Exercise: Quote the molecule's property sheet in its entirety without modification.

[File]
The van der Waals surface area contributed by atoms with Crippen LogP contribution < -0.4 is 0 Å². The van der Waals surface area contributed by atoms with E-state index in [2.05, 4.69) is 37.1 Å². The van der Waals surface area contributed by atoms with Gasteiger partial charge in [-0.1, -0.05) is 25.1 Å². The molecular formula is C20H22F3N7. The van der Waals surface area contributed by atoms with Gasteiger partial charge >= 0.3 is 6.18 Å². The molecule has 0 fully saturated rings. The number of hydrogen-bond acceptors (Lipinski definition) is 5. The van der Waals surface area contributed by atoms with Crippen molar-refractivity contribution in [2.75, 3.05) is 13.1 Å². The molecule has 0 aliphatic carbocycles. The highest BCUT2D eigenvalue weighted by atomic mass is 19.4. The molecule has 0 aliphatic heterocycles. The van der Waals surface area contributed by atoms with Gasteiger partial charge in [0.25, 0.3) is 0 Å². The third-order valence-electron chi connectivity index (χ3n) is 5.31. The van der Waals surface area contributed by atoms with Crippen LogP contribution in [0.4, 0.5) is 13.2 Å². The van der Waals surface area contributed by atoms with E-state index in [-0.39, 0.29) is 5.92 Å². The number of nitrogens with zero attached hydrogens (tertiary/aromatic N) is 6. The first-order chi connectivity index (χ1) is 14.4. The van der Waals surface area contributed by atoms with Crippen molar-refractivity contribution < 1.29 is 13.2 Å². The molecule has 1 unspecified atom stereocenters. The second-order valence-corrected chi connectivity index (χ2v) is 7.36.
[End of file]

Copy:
The van der Waals surface area contributed by atoms with Crippen LogP contribution < -0.4 is 0 Å². The van der Waals surface area contributed by atoms with E-state index in [2.05, 4.69) is 37.1 Å². The van der Waals surface area contributed by atoms with Gasteiger partial charge in [-0.1, -0.05) is 25.1 Å². The molecular formula is C20H22F3N7. The van der Waals surface area contributed by atoms with Gasteiger partial charge >= 0.3 is 6.18 Å². The molecule has 0 fully saturated rings. The number of hydrogen-bond acceptors (Lipinski definition) is 5. The van der Waals surface area contributed by atoms with Crippen molar-refractivity contribution in [2.75, 3.05) is 13.1 Å². The molecule has 0 aliphatic carbocycles. The highest BCUT2D eigenvalue weighted by atomic mass is 19.4. The molecule has 0 aliphatic heterocycles. The van der Waals surface area contributed by atoms with Gasteiger partial charge in [0.25, 0.3) is 0 Å². The third-order valence-electron chi connectivity index (χ3n) is 5.31. The van der Waals surface area contributed by atoms with Crippen LogP contribution in [0.4, 0.5) is 13.2 Å². The van der Waals surface area contributed by atoms with E-state index in [-0.39, 0.29) is 5.92 Å². The number of nitrogens with zero attached hydrogens (tertiary/aromatic N) is 6. The first-order chi connectivity index (χ1) is 14.4. The van der Waals surface area contributed by atoms with Crippen molar-refractivity contribution < 1.29 is 13.2 Å². The molecule has 1 unspecified atom stereocenters. The second-order valence-corrected chi connectivity index (χ2v) is 7.36.